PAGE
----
Joe Paterno

How do we decipher Paterno's messages?

The best time to get the truest indication of how Joe Paterno feels about his football team at any particular moment is as he's standing on or walking off the practice field.

Which, of course, is a little like trying to find the warmest part of a glacier.

Penn State’s head coach keeps whatever he’s really thinking to himself and his assistant coaches, but sometimes what he says to the press and the public can be a little revealing.

Of course, as with most things involving the Nittany Lions, people tend to read things differently.

Take the two brief video segments posted this week on the team’s revamped Web site, gopsf.com (and they say Joe doesn’t do technology). Paterno, shown with his players participating in various drills in the background, offered ringing endorsements such as these:

“If we had to play this week, we’d have trouble — we’ll have troubles regardless — but we’d have big, big trouble.”

“We’re way off. I don’t know whether we’re ever going to be good enough. We’re gonna see.”

“I was hoping we’d come along a little faster, but I think that was unrealistic.”

“We don’t do two things in a row right, that’s about the best way to put it.”

Now, one school of fans, those who aren’t much for subtext or those who tend to seek the gloomy in life, will take those words, couple them with the lack of experience at certain positions and begin to get anxious (or get more anxious) about the coming season.

The second group is a little older. They’ve heard these and similar comments from Paterno before, through various presidential administrations, and have often seen the seasons that followed end with victories in places like Miami, Tempe or New Orleans. They know — or believe — that Paterno can use the media, be it print or Internet, to send messages to his players, particularly if he feels they are in need of a little ego-reducing.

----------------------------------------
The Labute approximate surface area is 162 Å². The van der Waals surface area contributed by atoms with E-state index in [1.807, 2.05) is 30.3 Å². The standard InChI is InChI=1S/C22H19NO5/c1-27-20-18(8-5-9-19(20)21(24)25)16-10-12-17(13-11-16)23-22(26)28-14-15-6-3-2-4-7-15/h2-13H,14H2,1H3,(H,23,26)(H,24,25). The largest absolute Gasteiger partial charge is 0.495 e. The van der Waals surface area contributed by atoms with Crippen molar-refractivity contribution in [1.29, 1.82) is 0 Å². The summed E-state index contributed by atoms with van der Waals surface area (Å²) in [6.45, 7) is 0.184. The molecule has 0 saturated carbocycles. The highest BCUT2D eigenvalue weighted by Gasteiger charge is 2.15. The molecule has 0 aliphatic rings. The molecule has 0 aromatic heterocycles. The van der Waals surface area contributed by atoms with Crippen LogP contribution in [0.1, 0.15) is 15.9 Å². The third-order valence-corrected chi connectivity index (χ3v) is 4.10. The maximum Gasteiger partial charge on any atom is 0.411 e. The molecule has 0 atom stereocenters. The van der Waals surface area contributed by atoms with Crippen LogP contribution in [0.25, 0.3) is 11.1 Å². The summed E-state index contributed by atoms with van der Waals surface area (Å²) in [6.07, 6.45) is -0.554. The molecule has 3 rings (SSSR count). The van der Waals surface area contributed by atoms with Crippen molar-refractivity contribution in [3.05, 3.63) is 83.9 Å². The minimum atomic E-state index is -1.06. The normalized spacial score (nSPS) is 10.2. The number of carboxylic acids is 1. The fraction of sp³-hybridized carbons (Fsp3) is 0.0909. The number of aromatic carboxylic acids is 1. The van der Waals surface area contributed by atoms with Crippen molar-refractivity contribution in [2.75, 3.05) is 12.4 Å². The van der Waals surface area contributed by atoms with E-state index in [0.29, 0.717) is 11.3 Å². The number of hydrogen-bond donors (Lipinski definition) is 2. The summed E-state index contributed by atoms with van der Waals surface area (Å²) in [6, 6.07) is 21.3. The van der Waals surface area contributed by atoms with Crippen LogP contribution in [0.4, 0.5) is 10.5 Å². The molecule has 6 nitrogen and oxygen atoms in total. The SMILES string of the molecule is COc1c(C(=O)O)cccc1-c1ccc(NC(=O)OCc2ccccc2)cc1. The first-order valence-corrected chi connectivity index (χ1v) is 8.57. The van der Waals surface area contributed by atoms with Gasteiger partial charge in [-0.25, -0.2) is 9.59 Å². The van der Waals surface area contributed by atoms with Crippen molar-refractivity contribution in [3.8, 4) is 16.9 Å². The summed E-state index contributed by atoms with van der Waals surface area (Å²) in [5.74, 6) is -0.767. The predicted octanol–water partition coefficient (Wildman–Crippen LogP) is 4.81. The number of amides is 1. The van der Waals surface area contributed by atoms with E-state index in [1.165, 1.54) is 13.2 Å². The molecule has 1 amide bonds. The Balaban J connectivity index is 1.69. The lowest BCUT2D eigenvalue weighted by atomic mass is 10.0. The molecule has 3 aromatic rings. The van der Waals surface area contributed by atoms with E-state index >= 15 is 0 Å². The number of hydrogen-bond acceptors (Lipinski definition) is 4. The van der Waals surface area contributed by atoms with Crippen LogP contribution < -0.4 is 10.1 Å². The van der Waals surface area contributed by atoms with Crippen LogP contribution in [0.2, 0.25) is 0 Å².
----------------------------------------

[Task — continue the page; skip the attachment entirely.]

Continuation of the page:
The truth probably falls somewhere in between. Paterno’s concerns — the offensive line, the secondary and the young wide receivers — are legitimate. The Nittany Lions have enough experienced talent just about everywhere else on the field to have a big season if those three groups can perform.

But Paterno also knows that his linemen, his defensive backs and his wideouts have spent the better part of the spring and summer reading and hearing about how suspect they are, at least according to fans and media. Coaches take motivation wherever they can get it, and Paterno reinforcing those opinions — whether he really believes them or not — should drive those players to prove their fans and their coach wrong.

The other thing to remember here is that during the final week of the preseason, no coach ever believes that his team, regardless of how many starters are back or how much talent is in the fold, is ready for the season. There are always a few things that could be tightened up, always a wrinkle or two to add. Paterno is no different. He also knows that he’s not going to discover much more about his team that he doesn’t already know, no matter how many preseason practices he’s given, until the Nittany Lions take the field against players wearing different colored jerseys.

Some of the young players who didn’t perform well in practice will be pleasant surprises in game situations. Some who made the plays in practice will disappoint. The veterans will become coaches on the field and on the sideline.

The important thing to remember, and the reason Paterno isn’t going to get that down, is just how much potential there is on this roster. Maybe not all of it will be realized at the same time, but the Nittany Lions have enough skilled veterans to weather some peaks and valleys, especially during the first three weeks against the overmatched squads of Akron, Syracuse and Temple. Those games won’t earn the Nittany Lions a lot of national buzz, but they should give Paterno and his assistant coaches a better idea of what kind of squad they have and the best ways to drive them going forward.

“Way off,” as Paterno knows, doesn’t have to last very long. How he rates his squad when the camera’s rolling and when it isn’t could be very different at this time next month.

But just as open for interpretation, of course.

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